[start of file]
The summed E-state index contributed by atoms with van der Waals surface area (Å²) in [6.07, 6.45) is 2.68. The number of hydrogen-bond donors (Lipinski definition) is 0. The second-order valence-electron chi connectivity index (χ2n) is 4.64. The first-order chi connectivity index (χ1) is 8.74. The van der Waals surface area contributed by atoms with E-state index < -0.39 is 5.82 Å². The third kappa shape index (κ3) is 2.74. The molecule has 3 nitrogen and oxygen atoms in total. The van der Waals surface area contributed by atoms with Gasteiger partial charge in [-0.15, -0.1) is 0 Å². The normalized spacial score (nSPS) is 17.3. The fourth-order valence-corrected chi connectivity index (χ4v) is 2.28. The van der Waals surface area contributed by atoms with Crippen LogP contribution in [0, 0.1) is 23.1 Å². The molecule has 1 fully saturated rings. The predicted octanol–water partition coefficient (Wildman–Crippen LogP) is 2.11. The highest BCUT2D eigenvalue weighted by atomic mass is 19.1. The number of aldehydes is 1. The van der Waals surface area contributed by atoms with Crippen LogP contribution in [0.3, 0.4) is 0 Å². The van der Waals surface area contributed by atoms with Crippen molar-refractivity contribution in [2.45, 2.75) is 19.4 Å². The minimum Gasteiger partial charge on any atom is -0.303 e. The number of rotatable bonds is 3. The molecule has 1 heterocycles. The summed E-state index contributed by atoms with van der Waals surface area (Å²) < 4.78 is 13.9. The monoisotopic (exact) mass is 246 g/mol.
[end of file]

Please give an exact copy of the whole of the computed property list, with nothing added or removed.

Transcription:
The summed E-state index contributed by atoms with van der Waals surface area (Å²) in [6.07, 6.45) is 2.68. The number of hydrogen-bond donors (Lipinski definition) is 0. The second-order valence-electron chi connectivity index (χ2n) is 4.64. The first-order chi connectivity index (χ1) is 8.74. The van der Waals surface area contributed by atoms with E-state index < -0.39 is 5.82 Å². The third kappa shape index (κ3) is 2.74. The molecule has 3 nitrogen and oxygen atoms in total. The van der Waals surface area contributed by atoms with Gasteiger partial charge in [-0.15, -0.1) is 0 Å². The normalized spacial score (nSPS) is 17.3. The fourth-order valence-corrected chi connectivity index (χ4v) is 2.28. The van der Waals surface area contributed by atoms with Crippen LogP contribution in [0, 0.1) is 23.1 Å². The molecule has 1 fully saturated rings. The predicted octanol–water partition coefficient (Wildman–Crippen LogP) is 2.11. The highest BCUT2D eigenvalue weighted by atomic mass is 19.1. The number of aldehydes is 1. The van der Waals surface area contributed by atoms with Crippen LogP contribution in [0.3, 0.4) is 0 Å². The van der Waals surface area contributed by atoms with Crippen molar-refractivity contribution in [2.45, 2.75) is 19.4 Å². The minimum Gasteiger partial charge on any atom is -0.303 e. The number of rotatable bonds is 3. The molecule has 1 heterocycles. The summed E-state index contributed by atoms with van der Waals surface area (Å²) < 4.78 is 13.9. The monoisotopic (exact) mass is 246 g/mol.